“But why anything comes to be there at all and whether there is anything behind the things science observes—something of a different kind—this is not a scientific question. If there is ‘Something Behind’, then either it will have to remain altogether unknown to men or else make itself known in some different way (p.23).” Mere Christianity by C.S. Lewis

Why is there something instead of nothing? Why is there life instead of just lifeless matter? These are questions that we will never answer scientifically (please do not read this as a slight at science). But for as long as mankind has existed to “observe” (this is the primary tool of science), we have never seen life come from non-life; only life can (or, at least to our observation, has) beget life.

It should be noted that even the most popular theories of secular science – evolution and the Big Bang – do not really answer this question. They do not explain why there is something instead of nothing. They have not given a defensible explanation of how life would come from lifeless matter. Their explanation attempts to pick up at the point in “history” when there is “something” and that something is “alive.”

What C.S. Lewis points out in this quote is that we will never answer these questions in a scientific fashion, because science requires observation. The q

uestions we are probing predate the creation of the eyes and ears by which we observe.

The agent of creation (using the words “agent” and “creation” on the observational premise that non-life cannot beget life) would have to make itself known. The only possible options before us would be (1) existence with no preface or introductory chapter, or (2) self-disclosing revelation from the Creator as to the method and purpose of creation.

This is not an attempt to defend the creation account of the Bible, but an exercise in logic. The same logic (at this point) could be used to defend the creation account of other faiths. If you found a dead body you would assume (1) the person died of natural causes or accident, (2) the person was murdered by another person or creature, or (3) the person committed suicide. These would be the only feasible options.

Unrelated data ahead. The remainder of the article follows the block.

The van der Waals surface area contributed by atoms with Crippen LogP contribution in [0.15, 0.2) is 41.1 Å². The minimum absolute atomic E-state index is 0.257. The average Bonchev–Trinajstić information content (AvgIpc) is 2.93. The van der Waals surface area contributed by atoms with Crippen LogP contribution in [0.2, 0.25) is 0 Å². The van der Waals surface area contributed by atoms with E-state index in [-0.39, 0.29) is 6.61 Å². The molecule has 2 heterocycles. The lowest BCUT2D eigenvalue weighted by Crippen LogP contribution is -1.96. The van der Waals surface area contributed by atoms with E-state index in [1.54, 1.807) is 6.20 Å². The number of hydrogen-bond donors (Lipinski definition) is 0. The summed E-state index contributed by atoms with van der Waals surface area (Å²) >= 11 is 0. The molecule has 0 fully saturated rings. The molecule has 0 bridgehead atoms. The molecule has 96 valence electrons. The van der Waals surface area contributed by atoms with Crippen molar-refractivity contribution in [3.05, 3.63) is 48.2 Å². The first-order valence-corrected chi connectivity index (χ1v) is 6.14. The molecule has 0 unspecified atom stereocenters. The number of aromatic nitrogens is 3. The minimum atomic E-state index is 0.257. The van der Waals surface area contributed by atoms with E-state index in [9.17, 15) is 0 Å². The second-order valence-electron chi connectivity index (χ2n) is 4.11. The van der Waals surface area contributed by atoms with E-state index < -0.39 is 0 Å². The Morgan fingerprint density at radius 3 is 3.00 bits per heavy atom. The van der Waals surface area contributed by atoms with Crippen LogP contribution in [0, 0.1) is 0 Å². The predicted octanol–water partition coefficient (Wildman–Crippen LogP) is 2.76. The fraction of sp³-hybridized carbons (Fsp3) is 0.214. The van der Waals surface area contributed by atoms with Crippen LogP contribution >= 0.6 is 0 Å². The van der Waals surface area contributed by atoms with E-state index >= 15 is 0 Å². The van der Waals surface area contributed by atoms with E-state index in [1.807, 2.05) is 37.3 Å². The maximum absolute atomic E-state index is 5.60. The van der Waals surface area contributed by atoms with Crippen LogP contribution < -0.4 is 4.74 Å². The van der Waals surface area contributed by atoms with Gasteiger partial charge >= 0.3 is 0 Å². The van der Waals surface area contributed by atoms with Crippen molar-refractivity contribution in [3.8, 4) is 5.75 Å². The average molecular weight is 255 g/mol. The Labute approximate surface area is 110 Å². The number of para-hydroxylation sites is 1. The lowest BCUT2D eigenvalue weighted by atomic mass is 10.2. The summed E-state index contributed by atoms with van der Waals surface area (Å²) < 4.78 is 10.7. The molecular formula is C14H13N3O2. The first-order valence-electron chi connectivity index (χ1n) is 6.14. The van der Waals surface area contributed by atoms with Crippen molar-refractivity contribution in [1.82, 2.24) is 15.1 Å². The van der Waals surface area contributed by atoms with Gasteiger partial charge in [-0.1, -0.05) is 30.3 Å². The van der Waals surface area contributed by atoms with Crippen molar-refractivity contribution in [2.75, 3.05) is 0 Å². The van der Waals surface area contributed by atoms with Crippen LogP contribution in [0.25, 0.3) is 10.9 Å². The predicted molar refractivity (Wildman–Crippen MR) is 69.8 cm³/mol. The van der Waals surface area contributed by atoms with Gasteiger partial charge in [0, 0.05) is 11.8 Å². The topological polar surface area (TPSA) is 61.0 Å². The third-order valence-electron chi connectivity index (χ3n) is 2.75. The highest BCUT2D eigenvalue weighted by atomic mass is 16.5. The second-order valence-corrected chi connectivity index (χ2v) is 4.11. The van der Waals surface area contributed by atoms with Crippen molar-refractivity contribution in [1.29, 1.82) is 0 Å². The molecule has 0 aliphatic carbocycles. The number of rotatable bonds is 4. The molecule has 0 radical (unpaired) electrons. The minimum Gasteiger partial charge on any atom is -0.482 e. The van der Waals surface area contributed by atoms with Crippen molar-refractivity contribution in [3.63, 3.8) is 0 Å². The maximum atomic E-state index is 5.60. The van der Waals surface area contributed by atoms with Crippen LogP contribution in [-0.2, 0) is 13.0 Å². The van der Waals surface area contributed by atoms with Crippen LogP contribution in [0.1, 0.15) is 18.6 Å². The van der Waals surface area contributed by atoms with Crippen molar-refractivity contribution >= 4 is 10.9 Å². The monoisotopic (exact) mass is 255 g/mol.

If you have life (without even considering the grand, inter-dependencies of the environment in which that life exists and supports other life), then there must be a Living Begetter of life and that origin of life would have to make itself known.

Consider a new born infant. It comes from parents (life begetting life). If the parents did not nurture, educate, and inform that baby, the child would know nothing of its origin, history, or identity.

From these reflections, I would like to offer a concluding thought. I believe one of the reasons we (speaking for humanity as a race) are often so hesitant to embrace creation and divine revelation is because it reveals our dependency and child-like qualities. It may not be our intellect that takes us in the direction of a competing hypothesis as much as it our pride that blinds us to what creation clearly reveals (Romans 1:20).

Real Power – Ephesians 3:14-21

Grant You to be Strengthened (3:16)

We tend to think of strength as something that is worked for. Athletes go to the gym and work out to get stronger. Even if they cheat and use steroids or human growth hormone, they must still work out to gain the benefits of the performance enhancing drugs. Yet this passage speaks of strength as a gift that is given to us by God.

In the midst of temptation we often wonder if we have the power (in ourselves) to resist. Even in our temptation we are often too proud to be God’s beggars (as if we were ever anything more). Yet because of how we phrase the question (self-centeredly) we are given to the doubt and fear which strengthens our temptation.